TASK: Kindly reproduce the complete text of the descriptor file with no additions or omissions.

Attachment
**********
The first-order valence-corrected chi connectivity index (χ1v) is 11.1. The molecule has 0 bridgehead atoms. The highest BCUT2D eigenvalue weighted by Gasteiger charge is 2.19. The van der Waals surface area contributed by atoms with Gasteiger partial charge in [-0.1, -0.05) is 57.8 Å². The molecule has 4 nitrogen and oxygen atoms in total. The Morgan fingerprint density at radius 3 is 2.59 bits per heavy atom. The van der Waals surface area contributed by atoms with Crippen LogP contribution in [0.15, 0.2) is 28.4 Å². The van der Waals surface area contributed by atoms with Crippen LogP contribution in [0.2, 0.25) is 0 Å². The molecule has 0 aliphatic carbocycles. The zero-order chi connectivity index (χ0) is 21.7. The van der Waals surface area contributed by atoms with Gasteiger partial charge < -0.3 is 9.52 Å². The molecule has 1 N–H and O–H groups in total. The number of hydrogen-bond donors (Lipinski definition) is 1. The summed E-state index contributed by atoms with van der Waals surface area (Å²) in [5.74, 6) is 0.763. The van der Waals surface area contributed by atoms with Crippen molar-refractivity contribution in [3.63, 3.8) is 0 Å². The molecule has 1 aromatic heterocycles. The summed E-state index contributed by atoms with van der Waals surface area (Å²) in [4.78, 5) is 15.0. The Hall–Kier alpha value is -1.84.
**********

The first-order valence-corrected chi connectivity index (χ1v) is 11.1. The molecule has 0 bridgehead atoms. The highest BCUT2D eigenvalue weighted by Gasteiger charge is 2.19. The van der Waals surface area contributed by atoms with Gasteiger partial charge in [-0.1, -0.05) is 57.8 Å². The molecule has 4 nitrogen and oxygen atoms in total. The Morgan fingerprint density at radius 3 is 2.59 bits per heavy atom. The van der Waals surface area contributed by atoms with Crippen LogP contribution in [0.15, 0.2) is 28.4 Å². The van der Waals surface area contributed by atoms with Crippen LogP contribution in [0.2, 0.25) is 0 Å². The molecule has 0 aliphatic carbocycles. The zero-order chi connectivity index (χ0) is 21.7. The van der Waals surface area contributed by atoms with Gasteiger partial charge < -0.3 is 9.52 Å². The molecule has 1 N–H and O–H groups in total. The number of hydrogen-bond donors (Lipinski definition) is 1. The summed E-state index contributed by atoms with van der Waals surface area (Å²) in [5.74, 6) is 0.763. The van der Waals surface area contributed by atoms with Crippen molar-refractivity contribution in [3.63, 3.8) is 0 Å². The molecule has 1 aromatic heterocycles. The summed E-state index contributed by atoms with van der Waals surface area (Å²) in [4.78, 5) is 15.0. The Hall–Kier alpha value is -1.84.